The long, painful road that brought President-elect Biden to Oval Office

WILMINGTON, Delaware -- Joe Biden is set to become the 46th President of the United States, but the path to the Oval Office for Delaware's native son was long and sometimes very painful.

On Tuesday, President-elect Biden officially left his home state of Delaware for the last time before his inauguration.

He grew deeply emotional as he reflected on the role that state has played in his life, both personal and political.

Of all the words associated with Joseph R. Biden, ego isn't near the top of the list. Nonetheless, the start of his public life required-- at the very least-- quite a bit of self-confidence.

SEE ALSO: President-elect Joe Biden gives emotional goodbye to Delaware
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President-elect Joe Biden departed for Washington D.C. from his home state of Delaware Tuesday in an emotional send-off.

It was also the year Biden, who was born in Scranton, Pennsylvania, launched what could only be described as a long-shot bid to unseat Delaware's popular Republican incumbent Senator J. Caleb Boggs.

Biden, who'd already overcome a childhood stutter, overcame enormous odds again, beating Boggs with a razor thin 50.5% of the vote.

He was 30 years old, and this was really the beginning of his political career. It was quickly followed by what could have been the end.

Mere weeks later, a week before Christmas as Biden was setting up his Washington office, his family was involved in a car accident back home in Delaware. His wife and daughter were killed, his two sons, Beau and Hunter, were seriously injured.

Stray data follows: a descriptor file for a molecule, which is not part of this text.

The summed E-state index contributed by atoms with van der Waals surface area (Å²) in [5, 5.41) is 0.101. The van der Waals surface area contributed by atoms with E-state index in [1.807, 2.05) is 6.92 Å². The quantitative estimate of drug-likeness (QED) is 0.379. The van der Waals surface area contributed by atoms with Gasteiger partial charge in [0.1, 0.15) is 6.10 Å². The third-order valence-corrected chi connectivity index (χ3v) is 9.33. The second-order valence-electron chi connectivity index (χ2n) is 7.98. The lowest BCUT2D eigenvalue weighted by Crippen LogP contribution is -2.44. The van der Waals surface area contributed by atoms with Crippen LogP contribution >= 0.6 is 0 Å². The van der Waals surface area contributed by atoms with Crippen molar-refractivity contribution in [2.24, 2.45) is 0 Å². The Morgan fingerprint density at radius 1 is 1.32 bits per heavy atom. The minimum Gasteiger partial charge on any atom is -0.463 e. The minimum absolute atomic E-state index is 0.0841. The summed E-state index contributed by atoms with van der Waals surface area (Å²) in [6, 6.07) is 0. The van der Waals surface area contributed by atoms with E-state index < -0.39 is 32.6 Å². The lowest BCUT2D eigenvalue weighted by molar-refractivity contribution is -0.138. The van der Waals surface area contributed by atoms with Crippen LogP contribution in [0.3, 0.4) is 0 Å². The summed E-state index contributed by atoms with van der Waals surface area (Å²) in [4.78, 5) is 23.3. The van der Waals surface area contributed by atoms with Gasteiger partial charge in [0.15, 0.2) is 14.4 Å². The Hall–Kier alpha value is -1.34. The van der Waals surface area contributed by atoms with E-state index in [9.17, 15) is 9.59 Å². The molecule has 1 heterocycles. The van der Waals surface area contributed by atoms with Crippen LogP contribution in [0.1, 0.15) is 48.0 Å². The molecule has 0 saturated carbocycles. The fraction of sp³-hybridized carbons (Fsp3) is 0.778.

WATCH: Historian discusses Joe Biden's path to the Oval Office
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On the eve of a historical day in the US, a historian looks back at the long, sometimes painful road that brought Joe Biden to the Oval Office.

He considered giving up altogether, later writing that "he began to understand how despair led people to just cash in; how suicide wasn't just an option but a rational option."

But, again with the odds, he overcame, and persevered -- winning seven more Senate terms before ascending to the Vice Presidency in 2008 alongside President Barack Obama.

And of course, there were controversies, and losses both electoral and personal, including the May 2015 death of his son Beau.

But perhaps that's what brought him to this moment, a career begun with hubris, a life dotted with enormous lessons in humility, and at every step, a resolve to overcome.
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